Why maths mastery is like driving a car: an interview with Rosie Ross

|10 min read

“I was in one of those classes where we were boosting and boosting children, trying to get them where they needed to be when they left primary school, trying to get them through these exams that we have, the SATs in England, and it was soul destroying. I thought, there has to be a better way.”

Rosie Ross, Assistant Headteacher and Maths Lead at St Bridget’s CofE Primary in Wirral, was one of the first teachers in the UK to adopt Maths — No Problem! in her school. That was in 2015, shortly after the award-winning Primary Series was published, and she hasn’t looked back.

As she tells hosts Andy Psarianos and Robin Potter in episode 107 of the School of School podcast, embarking on the maths mastery path required a leap of faith, but the risk has paid off for the hundreds of pupils, including her own daughter, whom she has guided through the Maths — No Problem! Programme.

The misconceptions around the term 'maths mastery'

“Mastery is a really beautiful word actually when you apply it to maths,” Rosie told Andy and Robin. “It's about everybody being able to do something. It's about everybody feeling, ‘Hey, I can do that. I can do that maths. I'm a confident mathematician. I'm a competent mathematician.’”

Rosie says there are some misconceptions around the term ‘mastery’ that even she was guilty of believing at first. She thought it was all about kids becoming what they’d call in the UK ‘high attainers’ or ‘greater depth,’ or what in other countries might be called ‘high achievers’ in maths.

But that misses the point, she says. “It's about really understanding and knowing maths deeply, about enjoying maths and feeling a sense of satisfaction. It's about every single child in your class feeling satisfied when they're doing maths, feeling, ‘Yeah, I can do this.’”

It goes even deeper than that. “It's also about children really thinking about the language of maths, making the connections between different aspects of maths, being fluent in the language of maths and having a coherence in their thinking.”

She makes the analogy of how mastering maths is like mastering driving. “We can get in our car and we can do it without thinking. Yeah, we have to check things. Maybe there’s a new road sometimes, but we can do this. It's giving every child that sense. And that's quite a big ask.”

‘There has to be a better way’

Rosie first came across the idea of teaching for mastery back around 2015, when she heard a talk by internationally acclaimed trainer and maths mastery pioneer Dr Yeap Ban Har. She knew immediately it was what she’d been looking for.

“I was in one of those classes where we were boosting and boosting children, trying to get them where they needed to be when they left primary school, trying to get them through these exams that we have, the SATs in England, and it was soul destroying. I thought, ‘There has to be a better way.’”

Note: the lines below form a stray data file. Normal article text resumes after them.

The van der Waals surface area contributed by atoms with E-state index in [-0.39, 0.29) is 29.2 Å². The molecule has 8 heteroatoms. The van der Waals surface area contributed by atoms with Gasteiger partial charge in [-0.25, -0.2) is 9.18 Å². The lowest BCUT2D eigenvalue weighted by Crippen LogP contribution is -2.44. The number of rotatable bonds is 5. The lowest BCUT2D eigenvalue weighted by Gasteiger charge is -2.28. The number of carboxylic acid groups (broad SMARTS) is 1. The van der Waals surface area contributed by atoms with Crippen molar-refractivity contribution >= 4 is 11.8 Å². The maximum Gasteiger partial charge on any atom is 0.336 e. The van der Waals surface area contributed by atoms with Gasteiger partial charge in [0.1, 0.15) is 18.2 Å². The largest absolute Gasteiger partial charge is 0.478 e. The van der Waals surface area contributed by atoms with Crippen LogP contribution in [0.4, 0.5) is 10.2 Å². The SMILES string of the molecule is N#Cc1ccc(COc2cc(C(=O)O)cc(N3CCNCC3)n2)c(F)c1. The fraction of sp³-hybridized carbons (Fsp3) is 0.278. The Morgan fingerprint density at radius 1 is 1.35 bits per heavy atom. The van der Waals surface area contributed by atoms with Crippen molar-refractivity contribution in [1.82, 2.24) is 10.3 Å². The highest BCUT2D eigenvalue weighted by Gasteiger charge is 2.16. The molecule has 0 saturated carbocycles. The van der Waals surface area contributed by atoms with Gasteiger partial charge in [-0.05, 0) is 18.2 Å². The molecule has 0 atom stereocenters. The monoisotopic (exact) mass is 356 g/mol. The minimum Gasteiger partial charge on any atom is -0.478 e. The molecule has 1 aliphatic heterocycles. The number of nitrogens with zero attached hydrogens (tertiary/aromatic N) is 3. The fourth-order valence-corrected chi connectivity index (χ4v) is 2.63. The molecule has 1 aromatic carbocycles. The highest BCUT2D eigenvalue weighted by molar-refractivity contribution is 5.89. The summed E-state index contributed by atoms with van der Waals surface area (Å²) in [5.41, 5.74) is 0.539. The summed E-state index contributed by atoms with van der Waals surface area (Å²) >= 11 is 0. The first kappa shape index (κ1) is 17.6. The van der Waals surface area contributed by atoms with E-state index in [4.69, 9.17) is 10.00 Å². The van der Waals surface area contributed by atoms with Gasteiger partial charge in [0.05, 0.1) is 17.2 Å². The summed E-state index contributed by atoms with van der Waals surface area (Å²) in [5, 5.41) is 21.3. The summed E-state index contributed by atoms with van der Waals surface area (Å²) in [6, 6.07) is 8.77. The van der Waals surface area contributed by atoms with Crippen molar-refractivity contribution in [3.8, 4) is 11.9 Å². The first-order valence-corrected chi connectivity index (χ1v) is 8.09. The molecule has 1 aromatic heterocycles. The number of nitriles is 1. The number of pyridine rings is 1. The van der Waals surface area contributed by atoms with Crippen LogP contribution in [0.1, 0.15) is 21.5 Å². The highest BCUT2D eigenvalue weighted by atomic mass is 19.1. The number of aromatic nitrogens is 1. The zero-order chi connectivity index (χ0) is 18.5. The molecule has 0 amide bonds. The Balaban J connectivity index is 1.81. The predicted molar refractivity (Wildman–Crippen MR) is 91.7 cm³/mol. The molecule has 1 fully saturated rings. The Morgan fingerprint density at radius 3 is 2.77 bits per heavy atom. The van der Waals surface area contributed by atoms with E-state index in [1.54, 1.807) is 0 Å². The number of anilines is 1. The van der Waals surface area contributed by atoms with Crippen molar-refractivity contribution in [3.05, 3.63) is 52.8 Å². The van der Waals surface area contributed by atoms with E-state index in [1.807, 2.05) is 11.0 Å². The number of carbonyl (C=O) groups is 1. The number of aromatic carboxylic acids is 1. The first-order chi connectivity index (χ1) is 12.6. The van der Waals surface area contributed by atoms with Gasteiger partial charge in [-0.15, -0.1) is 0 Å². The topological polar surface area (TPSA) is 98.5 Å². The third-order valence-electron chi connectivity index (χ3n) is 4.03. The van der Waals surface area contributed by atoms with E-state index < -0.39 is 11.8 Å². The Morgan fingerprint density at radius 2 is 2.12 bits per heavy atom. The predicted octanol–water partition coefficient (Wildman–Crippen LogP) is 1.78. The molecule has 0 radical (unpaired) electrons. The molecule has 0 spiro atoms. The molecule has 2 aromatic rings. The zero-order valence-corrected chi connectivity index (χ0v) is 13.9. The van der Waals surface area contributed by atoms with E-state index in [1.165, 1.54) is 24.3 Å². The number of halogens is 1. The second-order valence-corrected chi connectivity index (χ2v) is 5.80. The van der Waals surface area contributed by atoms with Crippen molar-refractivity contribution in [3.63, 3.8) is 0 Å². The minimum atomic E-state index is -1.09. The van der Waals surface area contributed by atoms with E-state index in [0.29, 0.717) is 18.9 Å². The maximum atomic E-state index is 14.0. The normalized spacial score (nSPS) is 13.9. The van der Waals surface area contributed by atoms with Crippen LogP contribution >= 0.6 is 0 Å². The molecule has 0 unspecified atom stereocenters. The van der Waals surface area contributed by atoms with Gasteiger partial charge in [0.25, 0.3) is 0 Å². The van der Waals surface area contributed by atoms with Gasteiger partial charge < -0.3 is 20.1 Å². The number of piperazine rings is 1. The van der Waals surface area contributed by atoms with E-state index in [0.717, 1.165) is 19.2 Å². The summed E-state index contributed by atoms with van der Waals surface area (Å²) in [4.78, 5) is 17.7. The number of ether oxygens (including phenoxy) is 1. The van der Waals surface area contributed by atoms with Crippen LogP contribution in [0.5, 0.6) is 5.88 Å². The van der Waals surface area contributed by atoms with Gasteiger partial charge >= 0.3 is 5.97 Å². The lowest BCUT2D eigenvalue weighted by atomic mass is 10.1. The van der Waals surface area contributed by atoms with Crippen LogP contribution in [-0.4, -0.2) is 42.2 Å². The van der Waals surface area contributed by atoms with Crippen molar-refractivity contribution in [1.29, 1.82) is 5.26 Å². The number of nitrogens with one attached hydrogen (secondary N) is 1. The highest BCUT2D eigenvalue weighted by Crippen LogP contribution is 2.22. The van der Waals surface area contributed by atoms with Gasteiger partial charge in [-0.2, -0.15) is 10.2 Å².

“I mean, I don't mind hard work, but slogging kids through tests is just dismal. It's grim. That's not what you go into the job for.”

The first step in managing the change was to stop and think about what needed to change, she says. After discussing it with colleagues, they came to the fundamental question: why are so many children who are about to leave primary school still not where they needed to be in maths?

They recognised many of the children weren’t enjoying maths partly because of the old idea that maths is a series of exercises to be performed as quickly as possible. “Our children see maths as a speedy thing, not a beautiful creative subject,” she says.

“So we had to think about, ‘Well, okay, we want our children to love maths, we want them to enjoy maths, we want them to see it as a creative subject, we want them to retain things. So why is it that maybe we are not building incrementally on things?’”

The next question they needed to ask themselves was, “are we expert mathematicians? Actually we are not. We're primary school teachers and we're highly educated people, but we are juggling a lot of plates here.”

That’s when Rosie went to listen to Ban Har and learned about Maths — No Problem!

She knew she’d found what she needed. “It's going to provide the script, it's going to provide the structure, the progression that we need. It's going to take some of the heat away from us because we are trying to be these really skilled mathematicians and skilled teachers and it's really hard for us to be planning lessons progressively.”

Huge culture shift

Adopting the Maths — No Problem! Programme represented a “massive, massive change” because it meant moving away from a structure where individual teachers planned their own lessons and picked what they were going to do, to a textbook-based structure where all of that was planned out for them, says Rosie. “That was a huge culture shift.”

The next part of the process was forming a very clear idea about what they wanted to change and how they wanted it to look. So they started with the end in mind and worked back through the steps they would take.

What was the most important thing they had to do as a school? “We had to acknowledge that if we are going to change things, it's not going to be plain sailing and it's not necessarily going to start well.”

It can be frightening for schools who already have good data to make such a huge change, but in many of those cases, the data is misleading. “Actually your children's knowledge is shallow. They haven't mastered maths. It's shallow knowledge.”